With the opening of the Erie Canal in 1825, the United States entered a period of rapid building, first of an extensive canal network and later an even larger railroad network. This led to a demand for works giving practical information on this growing transportation nexus. Henry S. Tanner, an important American map engraver and publisher, met this demand in 1834 with his A Brief Description of the Canals and Rail Roads of the United States. With the continued growth of canals and rails, Tanner issued an expanded, no longer "Brief," work on the same topic in 1840. In 1840 canals were still being planned and constructed, but the rapid improvements in the technology of tracks and steam meant the momentum was clearly in favor of the railroads. By 1840 there were 2,816 miles of railroads in the United States compared with 1,331 miles in England.
The text of this book is filled with the popular phrases lauding "internal improvements" that were promoted by the U.S. Government and financed through the sale of public lands and training of engineers in the military academies. A general description of the nation is followed by chapters on each state as well as Canada. A glossary of terms and index follows. This book was designed to interest the foreign investor as well as the domestic traveler or merchant. This work came out in a number of versions, of which this is the best, bound into a slightly larger format and including two extra maps, besides the standard map of the United States folded into the front.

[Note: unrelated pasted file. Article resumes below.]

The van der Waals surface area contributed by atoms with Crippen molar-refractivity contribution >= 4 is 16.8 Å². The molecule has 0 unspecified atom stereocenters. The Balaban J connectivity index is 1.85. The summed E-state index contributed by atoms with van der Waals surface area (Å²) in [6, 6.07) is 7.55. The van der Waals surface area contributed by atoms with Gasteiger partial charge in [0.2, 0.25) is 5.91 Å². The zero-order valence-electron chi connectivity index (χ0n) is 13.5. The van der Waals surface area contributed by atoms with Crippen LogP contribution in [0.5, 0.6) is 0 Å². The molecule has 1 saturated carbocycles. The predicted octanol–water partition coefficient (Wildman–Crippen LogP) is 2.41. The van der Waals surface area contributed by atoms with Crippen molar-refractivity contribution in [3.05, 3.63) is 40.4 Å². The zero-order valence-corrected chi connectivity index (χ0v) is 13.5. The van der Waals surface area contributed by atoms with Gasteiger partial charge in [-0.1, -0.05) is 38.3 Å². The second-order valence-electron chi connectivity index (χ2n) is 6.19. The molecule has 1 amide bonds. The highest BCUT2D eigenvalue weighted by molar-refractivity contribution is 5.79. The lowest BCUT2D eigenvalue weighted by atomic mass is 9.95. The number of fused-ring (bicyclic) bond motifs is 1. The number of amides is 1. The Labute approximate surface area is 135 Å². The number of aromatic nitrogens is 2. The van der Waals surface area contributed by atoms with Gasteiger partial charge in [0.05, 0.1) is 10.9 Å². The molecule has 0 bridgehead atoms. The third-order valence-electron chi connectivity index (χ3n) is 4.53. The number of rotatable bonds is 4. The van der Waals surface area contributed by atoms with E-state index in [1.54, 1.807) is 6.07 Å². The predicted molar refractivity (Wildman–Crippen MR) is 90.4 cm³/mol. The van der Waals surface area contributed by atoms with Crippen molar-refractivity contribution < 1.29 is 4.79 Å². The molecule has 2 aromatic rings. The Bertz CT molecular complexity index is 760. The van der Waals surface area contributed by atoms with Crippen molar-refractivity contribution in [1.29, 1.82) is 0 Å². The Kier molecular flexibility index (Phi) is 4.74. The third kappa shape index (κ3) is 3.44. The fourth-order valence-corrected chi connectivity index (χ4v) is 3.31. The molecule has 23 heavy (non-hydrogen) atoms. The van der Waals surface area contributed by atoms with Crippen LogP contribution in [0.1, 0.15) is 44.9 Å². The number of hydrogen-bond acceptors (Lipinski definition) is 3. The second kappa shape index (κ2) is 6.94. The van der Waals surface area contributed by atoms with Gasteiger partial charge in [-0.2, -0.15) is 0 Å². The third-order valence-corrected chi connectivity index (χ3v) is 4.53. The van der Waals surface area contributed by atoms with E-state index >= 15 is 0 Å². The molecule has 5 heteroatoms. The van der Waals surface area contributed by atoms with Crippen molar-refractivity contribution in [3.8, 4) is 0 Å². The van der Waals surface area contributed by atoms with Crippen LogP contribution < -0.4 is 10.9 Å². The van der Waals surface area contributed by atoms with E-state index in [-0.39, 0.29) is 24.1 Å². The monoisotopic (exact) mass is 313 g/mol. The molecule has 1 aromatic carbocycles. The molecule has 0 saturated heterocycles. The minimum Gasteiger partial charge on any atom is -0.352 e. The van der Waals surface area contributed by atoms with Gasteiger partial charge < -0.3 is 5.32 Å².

Frontis map. "Map of the Canals & Railroads of the United States. Reduced from the large Map of the U.S. by H. S. Tanner." Engraving by J. Knight. 17 1/4 x 23. Insets of "South Part of Florida" and profiles of Chesapeake & Delaware Canal, Dismal Swamp Canal, Welland Canal, and Lehigh Navigation." State boundaries are shown with Missouri and Arkansas as the newest and westernmost states. Actual and proposed canals and railroads are outlined. Facing page 80. "A New Map of New York." Insets: "Profile of the Erie Canal" and steamboat routes. 10 1/2 x 12. Facing page 144. "A New Map of Pennsylvania with its Canals, Rail=Roads & Distances from Place to Place along the Stage Routes." Engraving by W. Brose, Philadelphia. Insets: "Profile of the Pennsylvania Canal and Columbia Railroad" and steamboat routes. 10 1/2 x 12 1/2. $1,250
Henry S. Tanner. A Description of the Canals and Rail Roads of the United States, comprehending Notices of all the Works of Internal Improvement Throughout the Several States. New York: Tanner & Disturnell, 1840. Octavo. Frontispiece map, [i]-viii, 9-273. Plus two folding diagrams. Original embossed blue-green cloth with gold-stamped spine title. With some light water staining. With some water stains and foxing in interior, but still overall good. Ref.: Sabin: 94316; Howes: T-26.